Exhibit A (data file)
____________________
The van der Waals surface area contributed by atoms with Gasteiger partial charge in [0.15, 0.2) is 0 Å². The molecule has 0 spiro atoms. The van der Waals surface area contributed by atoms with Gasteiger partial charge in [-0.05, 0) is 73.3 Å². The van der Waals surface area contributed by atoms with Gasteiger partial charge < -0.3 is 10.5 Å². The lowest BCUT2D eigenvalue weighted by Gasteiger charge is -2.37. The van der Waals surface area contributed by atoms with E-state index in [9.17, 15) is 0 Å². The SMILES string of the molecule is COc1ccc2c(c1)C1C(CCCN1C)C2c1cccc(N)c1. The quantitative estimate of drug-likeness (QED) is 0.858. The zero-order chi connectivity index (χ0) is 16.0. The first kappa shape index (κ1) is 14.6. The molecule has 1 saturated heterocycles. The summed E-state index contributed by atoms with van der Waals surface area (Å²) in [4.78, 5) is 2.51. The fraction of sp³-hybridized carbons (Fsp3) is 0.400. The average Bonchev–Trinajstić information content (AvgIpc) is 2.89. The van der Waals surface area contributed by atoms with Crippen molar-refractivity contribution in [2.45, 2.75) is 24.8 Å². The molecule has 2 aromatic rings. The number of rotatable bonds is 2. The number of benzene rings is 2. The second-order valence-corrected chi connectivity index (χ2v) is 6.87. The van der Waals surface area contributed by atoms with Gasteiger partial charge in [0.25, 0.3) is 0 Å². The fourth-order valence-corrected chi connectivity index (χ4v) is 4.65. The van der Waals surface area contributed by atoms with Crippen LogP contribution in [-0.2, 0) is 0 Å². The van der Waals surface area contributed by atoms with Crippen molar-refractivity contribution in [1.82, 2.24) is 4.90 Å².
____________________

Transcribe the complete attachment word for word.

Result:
The van der Waals surface area contributed by atoms with Gasteiger partial charge in [0.15, 0.2) is 0 Å². The molecule has 0 spiro atoms. The van der Waals surface area contributed by atoms with Gasteiger partial charge in [-0.05, 0) is 73.3 Å². The van der Waals surface area contributed by atoms with Gasteiger partial charge < -0.3 is 10.5 Å². The lowest BCUT2D eigenvalue weighted by Gasteiger charge is -2.37. The van der Waals surface area contributed by atoms with E-state index in [9.17, 15) is 0 Å². The SMILES string of the molecule is COc1ccc2c(c1)C1C(CCCN1C)C2c1cccc(N)c1. The quantitative estimate of drug-likeness (QED) is 0.858. The zero-order chi connectivity index (χ0) is 16.0. The first kappa shape index (κ1) is 14.6. The molecule has 1 saturated heterocycles. The summed E-state index contributed by atoms with van der Waals surface area (Å²) in [4.78, 5) is 2.51. The fraction of sp³-hybridized carbons (Fsp3) is 0.400. The average Bonchev–Trinajstić information content (AvgIpc) is 2.89. The van der Waals surface area contributed by atoms with Crippen molar-refractivity contribution in [2.45, 2.75) is 24.8 Å². The molecule has 2 aromatic rings. The number of rotatable bonds is 2. The number of benzene rings is 2. The second-order valence-corrected chi connectivity index (χ2v) is 6.87. The van der Waals surface area contributed by atoms with Gasteiger partial charge in [0.25, 0.3) is 0 Å². The fourth-order valence-corrected chi connectivity index (χ4v) is 4.65. The van der Waals surface area contributed by atoms with Crippen LogP contribution in [-0.2, 0) is 0 Å². The van der Waals surface area contributed by atoms with Crippen molar-refractivity contribution in [1.82, 2.24) is 4.90 Å².